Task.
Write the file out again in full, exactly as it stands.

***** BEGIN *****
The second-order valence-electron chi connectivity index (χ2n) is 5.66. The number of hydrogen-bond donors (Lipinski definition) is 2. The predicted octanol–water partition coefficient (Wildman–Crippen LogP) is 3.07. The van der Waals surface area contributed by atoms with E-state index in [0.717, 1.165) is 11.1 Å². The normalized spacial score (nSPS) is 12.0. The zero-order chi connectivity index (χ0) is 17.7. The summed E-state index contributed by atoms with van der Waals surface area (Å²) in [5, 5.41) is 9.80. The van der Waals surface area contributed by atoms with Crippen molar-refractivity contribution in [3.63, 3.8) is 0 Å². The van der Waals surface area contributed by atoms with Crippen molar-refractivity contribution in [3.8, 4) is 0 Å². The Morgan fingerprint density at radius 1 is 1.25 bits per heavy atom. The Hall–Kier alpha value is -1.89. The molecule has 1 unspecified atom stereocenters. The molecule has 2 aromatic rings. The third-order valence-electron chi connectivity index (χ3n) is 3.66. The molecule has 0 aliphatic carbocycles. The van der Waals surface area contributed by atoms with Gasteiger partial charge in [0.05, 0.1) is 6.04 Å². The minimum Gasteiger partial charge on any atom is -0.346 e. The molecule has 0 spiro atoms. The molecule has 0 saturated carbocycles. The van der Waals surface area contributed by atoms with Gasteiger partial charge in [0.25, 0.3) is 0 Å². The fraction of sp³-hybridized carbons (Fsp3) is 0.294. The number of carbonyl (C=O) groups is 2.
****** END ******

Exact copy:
The second-order valence-electron chi connectivity index (χ2n) is 5.66. The number of hydrogen-bond donors (Lipinski definition) is 2. The predicted octanol–water partition coefficient (Wildman–Crippen LogP) is 3.07. The van der Waals surface area contributed by atoms with E-state index in [0.717, 1.165) is 11.1 Å². The normalized spacial score (nSPS) is 12.0. The zero-order chi connectivity index (χ0) is 17.7. The summed E-state index contributed by atoms with van der Waals surface area (Å²) in [5, 5.41) is 9.80. The van der Waals surface area contributed by atoms with Crippen molar-refractivity contribution in [3.63, 3.8) is 0 Å². The van der Waals surface area contributed by atoms with Crippen molar-refractivity contribution in [3.8, 4) is 0 Å². The Morgan fingerprint density at radius 1 is 1.25 bits per heavy atom. The Hall–Kier alpha value is -1.89. The molecule has 1 unspecified atom stereocenters. The molecule has 2 aromatic rings. The third-order valence-electron chi connectivity index (χ3n) is 3.66. The molecule has 0 aliphatic carbocycles. The van der Waals surface area contributed by atoms with Gasteiger partial charge in [0.05, 0.1) is 6.04 Å². The minimum Gasteiger partial charge on any atom is -0.346 e. The molecule has 0 spiro atoms. The molecule has 0 saturated carbocycles. The van der Waals surface area contributed by atoms with Gasteiger partial charge in [0.25, 0.3) is 0 Å². The fraction of sp³-hybridized carbons (Fsp3) is 0.294. The number of carbonyl (C=O) groups is 2.